Children Throwing Snowballs by George Luks, 1906
Taking a welcome break not from winter but from the Wyeths, here are paintings of snow in New York City, by George Luks (1867-1933), a painter of the Ashcan School. I don't think anyone captures as well the contrasting qualities of snow in the city and the moods it engenders.
Luks hailed from Pennsylvania coal country, studied briefly at the Pennsylvania Academy of Fine Arts, and had a personality brimming with vitality and orneriness. Although he exhibited beginning in 1908 as a member of The Eight--the Robert Henri Ashcan School--he rejected any school label and said he had no mentors, including Henri.
His painting--fresh and direct--bespeaks his view on life. Take it head on, without hemming and hawing; he reportedly died from injuries suffered in a barroom brawl.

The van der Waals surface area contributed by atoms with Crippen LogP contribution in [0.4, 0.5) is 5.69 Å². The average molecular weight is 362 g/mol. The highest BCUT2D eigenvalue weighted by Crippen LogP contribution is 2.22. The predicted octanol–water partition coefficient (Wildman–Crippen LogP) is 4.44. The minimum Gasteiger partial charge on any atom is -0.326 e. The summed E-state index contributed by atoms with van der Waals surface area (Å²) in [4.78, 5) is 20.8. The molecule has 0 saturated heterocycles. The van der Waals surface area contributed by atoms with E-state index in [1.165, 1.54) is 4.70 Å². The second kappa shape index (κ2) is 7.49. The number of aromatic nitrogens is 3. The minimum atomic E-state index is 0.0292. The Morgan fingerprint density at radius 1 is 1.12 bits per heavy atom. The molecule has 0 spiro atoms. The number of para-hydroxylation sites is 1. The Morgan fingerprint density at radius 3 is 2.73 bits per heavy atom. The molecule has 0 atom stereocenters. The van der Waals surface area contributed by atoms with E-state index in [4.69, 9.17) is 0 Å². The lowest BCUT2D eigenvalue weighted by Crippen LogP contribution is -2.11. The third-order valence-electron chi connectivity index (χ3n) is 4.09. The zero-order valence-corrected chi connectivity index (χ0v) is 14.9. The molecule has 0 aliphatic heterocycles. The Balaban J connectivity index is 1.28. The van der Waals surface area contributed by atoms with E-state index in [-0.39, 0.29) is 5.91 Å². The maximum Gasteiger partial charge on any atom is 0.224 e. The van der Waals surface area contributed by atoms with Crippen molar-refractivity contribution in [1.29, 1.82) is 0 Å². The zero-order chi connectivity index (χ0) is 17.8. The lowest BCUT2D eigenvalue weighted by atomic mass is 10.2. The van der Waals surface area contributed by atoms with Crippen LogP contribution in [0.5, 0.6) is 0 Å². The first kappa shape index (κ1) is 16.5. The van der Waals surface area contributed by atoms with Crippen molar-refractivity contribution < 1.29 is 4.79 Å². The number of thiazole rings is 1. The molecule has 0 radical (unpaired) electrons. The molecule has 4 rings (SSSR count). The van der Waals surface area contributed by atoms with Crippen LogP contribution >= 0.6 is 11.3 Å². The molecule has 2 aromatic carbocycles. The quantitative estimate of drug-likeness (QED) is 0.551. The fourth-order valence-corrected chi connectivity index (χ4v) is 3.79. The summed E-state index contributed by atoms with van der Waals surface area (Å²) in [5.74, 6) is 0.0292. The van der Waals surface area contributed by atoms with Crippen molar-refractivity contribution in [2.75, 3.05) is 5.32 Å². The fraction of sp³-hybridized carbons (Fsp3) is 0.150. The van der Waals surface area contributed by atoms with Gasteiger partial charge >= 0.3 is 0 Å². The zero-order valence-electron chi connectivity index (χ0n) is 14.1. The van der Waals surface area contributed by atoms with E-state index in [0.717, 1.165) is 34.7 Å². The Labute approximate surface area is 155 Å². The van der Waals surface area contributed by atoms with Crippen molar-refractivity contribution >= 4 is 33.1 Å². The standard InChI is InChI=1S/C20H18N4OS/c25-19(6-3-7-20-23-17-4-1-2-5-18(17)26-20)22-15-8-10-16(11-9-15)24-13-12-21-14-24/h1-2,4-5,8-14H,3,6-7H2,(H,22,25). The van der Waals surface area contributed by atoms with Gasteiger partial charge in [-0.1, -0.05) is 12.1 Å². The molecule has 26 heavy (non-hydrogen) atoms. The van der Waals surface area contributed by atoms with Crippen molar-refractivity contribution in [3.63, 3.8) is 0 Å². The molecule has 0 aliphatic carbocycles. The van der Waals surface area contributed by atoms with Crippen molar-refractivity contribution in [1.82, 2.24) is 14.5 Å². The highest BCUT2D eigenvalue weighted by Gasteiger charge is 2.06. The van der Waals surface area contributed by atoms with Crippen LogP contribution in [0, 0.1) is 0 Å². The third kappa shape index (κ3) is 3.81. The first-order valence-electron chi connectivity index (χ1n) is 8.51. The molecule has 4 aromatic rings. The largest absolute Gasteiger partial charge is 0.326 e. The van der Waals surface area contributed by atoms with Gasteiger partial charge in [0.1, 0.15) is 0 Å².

In his scenes of New Yorkers in the snow, he manages to capture the beauty of snowfall but also its devolution on the city streets to piles of wet grime surviving only because the air is harshly cold. To me, his paintings exhibit great economy--every brushstroke counts and is filled with energy. So vibrant is his painting of people, that we know exactly the mood of his subjects and can easily imagine being right there with them. Watch for his miniature cityscapes in the far left corner of some of these paintings.
The Butcher Cart, 1901
Winter Night, 1930
The North River, 1910
Winter, High Bridge Park, 1910
Hitch Team, 1916
Brooklyn Bridge, 1916
Luks also painted a scene of women knitting on park benches at Highbridge Park.
These and many others of his paintings can be found here.